is my "Quaker novel" and the only one of my novels set offworld. It's been out of print for a long time, though copies are available from online bookstores and sometimes even in physical used book ones, I'm told (thank you, mmaresca!), and also from my attic if anybody wants to know.
This is by way of being a trial balloon, but if I like the result, and in the highly probable event that no better offer turns up, I expect to let Marty acquire my trilogy too. And I'm sure he would love to acquire yours, and to provide more info if you want more.
No doubt we would all prefer new hardcover edition from commercial presses, but so far I've been happy enough with what I've seen. I'll let you know how it turns out.
I really couldn't afford to go this year, but I wanted to do this one last thing to help The Bird Shaman
into the world. And besides, I really, really like ICFA. I would say it's my favorite con, except that it's not a con-vention but rather an academic con-ference. College professors with Ph D's come to Orlando from around the western world, and maybe two dozen writers turn up as well. The profs, who teach fantastic literature in college classrooms, and publish scholarly articles and books on these subjects, do papers and panels at ICFA. The writers give readings, attend the odd scholarly event, mingle with the academics, go out to lunch and dinner with each other, do very little work and have a great time. If you're not familiar with ICFA, you can get an idea of what goes on there from the 2009 program, still up on the IAFA website at http://www.iafa.org
I like this conference so much because I'm at home on both sides of the divide that unites the attendees, and respect and admire both groups on their own terms. After finishing my doctorate at Penn, I taught for years at the Universities of Iowa and Pennsylvania, courses in American literature and creative writing workshops in poetry. Then I introduced a course called The American Novel of Science Fiction, and you know what happened: after a while I started thinking "I bet I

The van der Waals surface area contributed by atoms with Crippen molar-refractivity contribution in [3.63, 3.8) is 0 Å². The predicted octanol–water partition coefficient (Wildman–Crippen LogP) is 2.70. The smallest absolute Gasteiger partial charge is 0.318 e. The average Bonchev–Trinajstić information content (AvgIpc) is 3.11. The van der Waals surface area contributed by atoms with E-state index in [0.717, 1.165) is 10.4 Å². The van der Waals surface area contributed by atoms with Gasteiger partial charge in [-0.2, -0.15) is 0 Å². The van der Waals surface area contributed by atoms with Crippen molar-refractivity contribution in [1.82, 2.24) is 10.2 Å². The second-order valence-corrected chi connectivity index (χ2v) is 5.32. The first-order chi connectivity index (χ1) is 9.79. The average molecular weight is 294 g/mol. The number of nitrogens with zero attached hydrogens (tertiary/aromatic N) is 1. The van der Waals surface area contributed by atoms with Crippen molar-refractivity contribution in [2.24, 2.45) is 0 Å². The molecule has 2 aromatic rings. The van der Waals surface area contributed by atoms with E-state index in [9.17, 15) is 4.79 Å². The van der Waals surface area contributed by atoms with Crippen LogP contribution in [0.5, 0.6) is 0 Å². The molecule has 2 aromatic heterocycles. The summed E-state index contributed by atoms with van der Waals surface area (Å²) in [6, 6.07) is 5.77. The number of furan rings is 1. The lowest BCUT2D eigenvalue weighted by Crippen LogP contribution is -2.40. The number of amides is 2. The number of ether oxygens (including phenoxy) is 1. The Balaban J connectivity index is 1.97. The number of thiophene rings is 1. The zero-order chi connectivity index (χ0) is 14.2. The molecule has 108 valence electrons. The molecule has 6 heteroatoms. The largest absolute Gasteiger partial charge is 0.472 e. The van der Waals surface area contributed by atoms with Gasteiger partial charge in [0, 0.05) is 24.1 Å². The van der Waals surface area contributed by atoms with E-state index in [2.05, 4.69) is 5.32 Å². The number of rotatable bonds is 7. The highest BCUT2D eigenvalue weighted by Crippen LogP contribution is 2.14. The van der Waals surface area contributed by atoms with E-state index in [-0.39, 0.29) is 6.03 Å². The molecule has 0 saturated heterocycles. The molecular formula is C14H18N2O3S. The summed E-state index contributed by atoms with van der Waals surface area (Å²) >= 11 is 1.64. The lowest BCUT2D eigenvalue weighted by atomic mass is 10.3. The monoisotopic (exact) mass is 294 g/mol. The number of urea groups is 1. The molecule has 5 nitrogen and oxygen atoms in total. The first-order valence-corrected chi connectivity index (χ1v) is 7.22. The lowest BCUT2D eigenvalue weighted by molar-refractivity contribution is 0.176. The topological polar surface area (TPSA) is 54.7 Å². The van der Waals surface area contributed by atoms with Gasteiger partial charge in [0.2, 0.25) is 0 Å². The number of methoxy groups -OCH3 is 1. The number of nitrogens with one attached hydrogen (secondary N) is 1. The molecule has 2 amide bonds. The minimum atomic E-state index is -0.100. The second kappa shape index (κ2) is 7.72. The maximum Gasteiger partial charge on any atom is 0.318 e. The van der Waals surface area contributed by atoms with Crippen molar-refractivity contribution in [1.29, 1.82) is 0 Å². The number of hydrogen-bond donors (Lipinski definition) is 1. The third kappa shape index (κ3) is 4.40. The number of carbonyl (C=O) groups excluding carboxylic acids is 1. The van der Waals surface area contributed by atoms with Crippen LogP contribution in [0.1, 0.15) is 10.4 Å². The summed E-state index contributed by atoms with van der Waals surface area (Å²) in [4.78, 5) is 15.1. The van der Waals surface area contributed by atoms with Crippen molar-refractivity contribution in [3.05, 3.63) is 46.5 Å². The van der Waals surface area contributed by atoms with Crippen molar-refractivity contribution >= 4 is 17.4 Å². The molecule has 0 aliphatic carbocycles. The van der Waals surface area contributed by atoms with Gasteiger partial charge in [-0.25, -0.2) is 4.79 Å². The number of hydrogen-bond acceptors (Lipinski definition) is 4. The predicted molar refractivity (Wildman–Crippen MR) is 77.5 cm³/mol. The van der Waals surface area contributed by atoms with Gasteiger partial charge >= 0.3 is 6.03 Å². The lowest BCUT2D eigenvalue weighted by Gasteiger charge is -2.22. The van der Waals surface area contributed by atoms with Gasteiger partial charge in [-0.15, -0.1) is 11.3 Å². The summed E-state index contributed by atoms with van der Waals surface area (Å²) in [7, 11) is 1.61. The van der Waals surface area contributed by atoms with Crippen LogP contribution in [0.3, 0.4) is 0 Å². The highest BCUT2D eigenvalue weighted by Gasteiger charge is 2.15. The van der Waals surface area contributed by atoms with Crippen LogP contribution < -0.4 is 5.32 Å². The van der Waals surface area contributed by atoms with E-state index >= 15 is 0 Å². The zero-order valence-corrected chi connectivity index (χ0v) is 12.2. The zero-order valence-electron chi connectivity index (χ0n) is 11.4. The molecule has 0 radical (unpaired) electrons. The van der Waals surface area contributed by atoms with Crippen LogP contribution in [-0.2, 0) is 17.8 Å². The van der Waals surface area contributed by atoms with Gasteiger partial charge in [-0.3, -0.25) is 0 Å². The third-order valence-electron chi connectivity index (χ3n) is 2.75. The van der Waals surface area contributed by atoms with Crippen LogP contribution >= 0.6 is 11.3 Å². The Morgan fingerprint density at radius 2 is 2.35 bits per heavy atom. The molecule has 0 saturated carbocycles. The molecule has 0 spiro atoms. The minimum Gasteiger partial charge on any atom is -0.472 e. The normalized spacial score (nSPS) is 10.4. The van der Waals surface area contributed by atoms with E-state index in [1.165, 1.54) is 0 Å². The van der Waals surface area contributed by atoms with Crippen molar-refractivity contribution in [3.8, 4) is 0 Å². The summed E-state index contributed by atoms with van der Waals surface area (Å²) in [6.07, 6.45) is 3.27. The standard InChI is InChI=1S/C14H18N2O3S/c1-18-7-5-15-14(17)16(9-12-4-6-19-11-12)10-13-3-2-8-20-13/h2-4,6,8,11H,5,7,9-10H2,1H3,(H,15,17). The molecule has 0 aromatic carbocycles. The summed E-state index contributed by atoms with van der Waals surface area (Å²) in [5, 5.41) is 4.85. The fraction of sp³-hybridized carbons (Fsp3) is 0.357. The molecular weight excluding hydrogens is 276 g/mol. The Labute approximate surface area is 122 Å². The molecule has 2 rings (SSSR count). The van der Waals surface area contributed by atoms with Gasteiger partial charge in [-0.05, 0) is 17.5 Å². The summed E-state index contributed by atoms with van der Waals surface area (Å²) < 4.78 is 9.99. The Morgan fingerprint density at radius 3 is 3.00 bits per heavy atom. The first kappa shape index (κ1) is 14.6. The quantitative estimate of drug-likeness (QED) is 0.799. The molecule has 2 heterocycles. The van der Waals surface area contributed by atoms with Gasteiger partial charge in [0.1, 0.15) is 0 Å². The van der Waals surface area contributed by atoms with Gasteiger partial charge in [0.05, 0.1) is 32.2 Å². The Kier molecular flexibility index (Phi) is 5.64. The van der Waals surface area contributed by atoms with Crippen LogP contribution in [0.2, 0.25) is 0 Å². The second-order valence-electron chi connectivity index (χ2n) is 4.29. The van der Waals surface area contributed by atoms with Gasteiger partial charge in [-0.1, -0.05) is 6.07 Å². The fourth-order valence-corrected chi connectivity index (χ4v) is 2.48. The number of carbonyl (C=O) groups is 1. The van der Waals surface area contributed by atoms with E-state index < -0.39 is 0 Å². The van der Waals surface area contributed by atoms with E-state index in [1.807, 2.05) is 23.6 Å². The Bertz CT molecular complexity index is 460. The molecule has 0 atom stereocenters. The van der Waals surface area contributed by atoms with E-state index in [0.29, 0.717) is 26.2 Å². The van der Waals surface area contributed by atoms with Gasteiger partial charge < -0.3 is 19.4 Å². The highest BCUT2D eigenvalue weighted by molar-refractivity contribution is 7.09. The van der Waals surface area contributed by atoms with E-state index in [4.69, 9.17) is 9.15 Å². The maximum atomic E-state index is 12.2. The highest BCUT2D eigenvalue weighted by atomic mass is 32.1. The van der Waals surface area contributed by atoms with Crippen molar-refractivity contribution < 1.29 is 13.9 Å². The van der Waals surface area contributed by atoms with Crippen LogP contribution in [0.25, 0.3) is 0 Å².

could do that!" and it turned out that I could. For me, being at ICFA feels like those parties I used to go to when I lived in Sweden, where you chat in English with one group of friends, then turn to another and switch languages as naturally as if they were so many hats. I enjoyed being at home in two cultures then, and I enjoy it still. I spend six months in rural Kentucky every year and the other six in sophisticated Swarthmore PA, so you could truthfully say that my basic living situation now is a version of that metaphorical party, except that I will never, ever find Lawrenceburg Kay Wye and Swarthmore in the same big room, talking animatedly with one another. I would be so tickled if they could.
At Capclave last fall, I was telling David Hartwell anecdotes about the self-publication ordeal I had just about finished enduring, and he suggested that I do a feature article for The New York Review of Science Fiction
about that. So, when I finally got to the end of the tunnel, and emerged blinking into the light, I sat down and wrote one. The worst
stories I didn't want to tell in print, as least not as long as I still needed to have dealings with the press in question. But by that time I had also understood that an awful lot of my misery had been brought about by two factors: my extremely, indeed incredibly, low level of computer skills, and my failure to understand what a wholesaler's 55% discount means to the profit margin when you have paid to manufacture the book yourself. No way to blame anybody else for either of those.
Michael Levy's long, thoughtful review of The Bird Shaman
had appeared in NYRSF
in October. To follow that up with a feature story in which the title of the novel appeared prominently and repeatedly seemed like a publicity opportunity not to be missed. Plus I did
have useful things to say about self-publication, which--had somebody said them to me before I took the plunge--could have saved me a lot of grief.
The finished piece turned out pretty well and was published in the February issue. NYRSF
is a print-only magazine, so I can't provide you with a link to the article, but I think you would enjoy it, if only to count your blessings at not having been forced to go that particular route to publication.
David told me that a number of people commented on the piece at Boskone, and quite a few had picked up The Bird Shaman
from his table at the dealer's room to look it over, but nobody bought one. Hm. Well, I thought, I wasn't at Boskone, I wasn't reading or autographing; let's see how it goes in Orlando at ICFA. ( Read more...Collapse )